Seeing The Sex Pistols in Birmingham (England, not Alabama) recently presented the kind of an experience that playing Metal Gear Solid 4: Guns of the Patriots
) has done.
Both provided the chance to see familiar old faces (or at least aged ones); to hear lots of old and familiar ideas (some of which had been updated but not so they were in anyway discomfiting); to repeat activities that were once exciting and vibrant and are now just plain good fun.
However, while the Pistols came on, played songs, gave some cheeky banter, did some encores and then pissed off practically unconcerned as to whether I drew every single inference from every word, GotP
really, really wanted me to love and understand it.
No, I'm not being entirely honest there – it wanted me to love and understand it and it's entire family going back to the beginning of Metal Gear Solid
Overall, though, the whole GotP
experience made me feel lovely and comforted and ready to get on with the washing up and vacuuming. So, what of the review? First things first:
Let's pretend that you're reading this in order to find out about Metal Gear Solid 4: Guns of the Patriots
. Let's pretend that you're not reading it to:
1) have your own opinion confirmed.
2) have your choice to buy a PlayStation 3 over an Xbox 360 supported.
Because, let's face it, if you're here for those reasons, then you've already bought Hideo Kojima's latest/last Snake outing and are now simply looking for affirmation and reassurance.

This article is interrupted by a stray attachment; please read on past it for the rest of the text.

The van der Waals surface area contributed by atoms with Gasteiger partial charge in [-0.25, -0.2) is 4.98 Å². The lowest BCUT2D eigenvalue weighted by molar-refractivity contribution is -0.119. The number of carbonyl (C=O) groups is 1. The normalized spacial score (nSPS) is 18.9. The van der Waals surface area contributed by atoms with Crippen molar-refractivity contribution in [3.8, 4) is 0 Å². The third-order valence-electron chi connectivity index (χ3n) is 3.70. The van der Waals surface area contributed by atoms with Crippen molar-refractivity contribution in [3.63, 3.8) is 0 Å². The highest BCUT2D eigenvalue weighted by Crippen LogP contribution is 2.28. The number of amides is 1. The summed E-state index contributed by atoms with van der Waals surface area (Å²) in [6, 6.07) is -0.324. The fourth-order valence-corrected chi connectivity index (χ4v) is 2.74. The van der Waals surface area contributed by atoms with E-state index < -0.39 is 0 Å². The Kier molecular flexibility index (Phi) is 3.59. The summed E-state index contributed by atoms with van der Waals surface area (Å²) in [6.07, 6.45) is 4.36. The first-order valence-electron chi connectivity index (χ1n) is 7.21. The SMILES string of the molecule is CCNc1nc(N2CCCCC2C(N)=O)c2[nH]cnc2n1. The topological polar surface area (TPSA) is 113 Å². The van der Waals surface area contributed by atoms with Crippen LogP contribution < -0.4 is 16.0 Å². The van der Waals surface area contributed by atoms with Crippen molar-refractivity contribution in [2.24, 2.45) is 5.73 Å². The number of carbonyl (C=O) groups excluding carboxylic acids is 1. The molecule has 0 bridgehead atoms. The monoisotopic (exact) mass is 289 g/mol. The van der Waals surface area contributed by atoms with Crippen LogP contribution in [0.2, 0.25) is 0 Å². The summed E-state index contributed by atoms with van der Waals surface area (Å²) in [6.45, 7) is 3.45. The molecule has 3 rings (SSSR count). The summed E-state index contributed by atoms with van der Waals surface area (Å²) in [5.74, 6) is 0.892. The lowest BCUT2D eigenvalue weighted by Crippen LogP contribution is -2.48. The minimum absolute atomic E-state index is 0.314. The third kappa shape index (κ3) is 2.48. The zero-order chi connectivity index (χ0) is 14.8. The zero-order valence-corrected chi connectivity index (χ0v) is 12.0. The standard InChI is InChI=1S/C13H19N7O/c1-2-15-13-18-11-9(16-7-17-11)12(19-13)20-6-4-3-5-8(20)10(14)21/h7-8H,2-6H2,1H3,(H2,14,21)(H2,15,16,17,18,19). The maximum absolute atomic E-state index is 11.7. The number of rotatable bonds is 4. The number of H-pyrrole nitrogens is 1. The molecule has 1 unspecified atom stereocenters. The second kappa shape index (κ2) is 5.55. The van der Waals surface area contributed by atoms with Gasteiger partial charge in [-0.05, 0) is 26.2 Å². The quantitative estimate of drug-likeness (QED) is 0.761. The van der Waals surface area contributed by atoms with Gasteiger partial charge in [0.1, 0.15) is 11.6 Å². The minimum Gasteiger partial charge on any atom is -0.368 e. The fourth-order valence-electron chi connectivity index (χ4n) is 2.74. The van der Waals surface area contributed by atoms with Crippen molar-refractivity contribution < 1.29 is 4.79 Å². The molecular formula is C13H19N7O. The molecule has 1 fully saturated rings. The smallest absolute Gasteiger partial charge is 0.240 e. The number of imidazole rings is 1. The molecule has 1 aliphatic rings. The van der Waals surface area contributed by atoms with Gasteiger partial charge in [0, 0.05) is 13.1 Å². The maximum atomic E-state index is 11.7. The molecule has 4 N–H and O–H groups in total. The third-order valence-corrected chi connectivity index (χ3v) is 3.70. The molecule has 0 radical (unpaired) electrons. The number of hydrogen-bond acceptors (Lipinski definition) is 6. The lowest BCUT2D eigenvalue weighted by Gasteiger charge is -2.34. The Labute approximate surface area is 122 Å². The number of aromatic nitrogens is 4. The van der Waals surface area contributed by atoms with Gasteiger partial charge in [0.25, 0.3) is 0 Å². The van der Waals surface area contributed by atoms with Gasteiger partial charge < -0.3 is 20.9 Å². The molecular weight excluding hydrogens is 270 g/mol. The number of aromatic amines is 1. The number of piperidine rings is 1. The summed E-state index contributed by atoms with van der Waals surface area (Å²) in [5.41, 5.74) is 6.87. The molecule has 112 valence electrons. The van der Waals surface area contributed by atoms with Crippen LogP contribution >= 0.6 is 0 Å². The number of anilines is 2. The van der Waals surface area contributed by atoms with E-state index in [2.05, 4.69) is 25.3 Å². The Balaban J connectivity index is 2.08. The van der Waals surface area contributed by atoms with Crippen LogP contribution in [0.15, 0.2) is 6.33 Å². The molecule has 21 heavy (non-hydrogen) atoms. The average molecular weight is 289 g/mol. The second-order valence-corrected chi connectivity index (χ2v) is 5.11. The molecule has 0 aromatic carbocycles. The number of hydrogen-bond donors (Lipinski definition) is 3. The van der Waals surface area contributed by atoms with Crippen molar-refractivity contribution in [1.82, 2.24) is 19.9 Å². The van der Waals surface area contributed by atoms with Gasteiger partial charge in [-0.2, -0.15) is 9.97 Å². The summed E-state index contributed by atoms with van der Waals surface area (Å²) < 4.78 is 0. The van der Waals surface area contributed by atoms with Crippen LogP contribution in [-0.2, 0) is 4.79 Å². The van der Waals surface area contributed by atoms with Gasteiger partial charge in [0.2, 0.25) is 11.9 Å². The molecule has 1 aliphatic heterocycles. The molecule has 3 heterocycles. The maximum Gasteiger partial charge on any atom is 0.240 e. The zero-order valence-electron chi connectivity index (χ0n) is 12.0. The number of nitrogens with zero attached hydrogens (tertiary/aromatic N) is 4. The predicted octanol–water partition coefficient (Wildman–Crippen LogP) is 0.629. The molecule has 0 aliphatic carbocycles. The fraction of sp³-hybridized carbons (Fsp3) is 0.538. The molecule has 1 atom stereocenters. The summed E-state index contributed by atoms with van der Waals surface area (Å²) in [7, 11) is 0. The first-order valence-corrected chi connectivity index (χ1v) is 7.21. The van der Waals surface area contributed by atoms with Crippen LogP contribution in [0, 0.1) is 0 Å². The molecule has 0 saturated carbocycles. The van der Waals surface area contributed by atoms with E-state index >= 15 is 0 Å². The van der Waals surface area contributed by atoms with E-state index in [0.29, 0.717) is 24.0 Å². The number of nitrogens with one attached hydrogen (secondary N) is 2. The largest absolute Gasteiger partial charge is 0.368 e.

So, here's a tip - if you have already bought the game then – seriously – you shouldn't need anybody else's opinion at all.
Now, let's get shot of those of you who don't like to read reviews but merely want to know scores. At this point in the review I am giving GotP
20% - that's out of 100% not 110%.
Right, everybody else ready?
Metal Gear Solid 4: Guns of the Patriots
is exclusive to the PS3; it's directed by Hideo Kojima and it's a stealth combat game. Its development reaches back into the very depths of time (well, 1987). Its narrative goes back even further – to 1918 in fact, although not in terms of game-play, and that's just the start of the confusion... sorry, rich narrative line.
One thing we do know, it is a video game. At least it's sold as a video game and it has video game heritage – and occasionally you get to press buttons and affect the outcome.
It is also the end of an era of the Metal Gear
franchise. One question is, does it herald the arrival of a new era – does it indicate a new way of making games? No, no it doesn't. It
certainly builds on what came before. It also gave me a sense of like for the PlayStation 3 that had faltered a little since Burnout Paradise
But who says that video games with the kind of hype that GotP
had should do anything other than consolidate themselves? No one.